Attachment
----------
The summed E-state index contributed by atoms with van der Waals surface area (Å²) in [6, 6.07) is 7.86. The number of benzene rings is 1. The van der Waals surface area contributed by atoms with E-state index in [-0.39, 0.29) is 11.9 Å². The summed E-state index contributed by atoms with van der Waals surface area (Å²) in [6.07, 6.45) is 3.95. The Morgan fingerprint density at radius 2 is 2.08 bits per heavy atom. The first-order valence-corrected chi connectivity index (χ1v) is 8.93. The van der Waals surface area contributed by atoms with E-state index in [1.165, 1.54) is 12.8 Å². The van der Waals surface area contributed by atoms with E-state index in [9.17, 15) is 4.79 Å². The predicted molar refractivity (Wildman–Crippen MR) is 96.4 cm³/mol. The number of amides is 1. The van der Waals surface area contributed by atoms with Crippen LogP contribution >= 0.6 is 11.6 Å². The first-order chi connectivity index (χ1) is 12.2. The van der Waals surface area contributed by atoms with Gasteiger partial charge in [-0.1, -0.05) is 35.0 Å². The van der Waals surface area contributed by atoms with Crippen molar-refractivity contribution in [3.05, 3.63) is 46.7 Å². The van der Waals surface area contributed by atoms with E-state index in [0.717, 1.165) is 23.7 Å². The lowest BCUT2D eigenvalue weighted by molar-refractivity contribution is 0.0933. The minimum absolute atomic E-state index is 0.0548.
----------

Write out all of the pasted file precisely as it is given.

The summed E-state index contributed by atoms with van der Waals surface area (Å²) in [6, 6.07) is 7.86. The number of benzene rings is 1. The van der Waals surface area contributed by atoms with E-state index in [-0.39, 0.29) is 11.9 Å². The summed E-state index contributed by atoms with van der Waals surface area (Å²) in [6.07, 6.45) is 3.95. The Morgan fingerprint density at radius 2 is 2.08 bits per heavy atom. The first-order valence-corrected chi connectivity index (χ1v) is 8.93. The van der Waals surface area contributed by atoms with E-state index in [1.165, 1.54) is 12.8 Å². The van der Waals surface area contributed by atoms with E-state index in [9.17, 15) is 4.79 Å². The predicted molar refractivity (Wildman–Crippen MR) is 96.4 cm³/mol. The number of amides is 1. The van der Waals surface area contributed by atoms with Crippen LogP contribution >= 0.6 is 11.6 Å². The first-order chi connectivity index (χ1) is 12.2. The van der Waals surface area contributed by atoms with Gasteiger partial charge in [-0.1, -0.05) is 35.0 Å². The van der Waals surface area contributed by atoms with Crippen molar-refractivity contribution in [3.05, 3.63) is 46.7 Å². The van der Waals surface area contributed by atoms with E-state index in [0.717, 1.165) is 23.7 Å². The lowest BCUT2D eigenvalue weighted by molar-refractivity contribution is 0.0933. The minimum absolute atomic E-state index is 0.0548.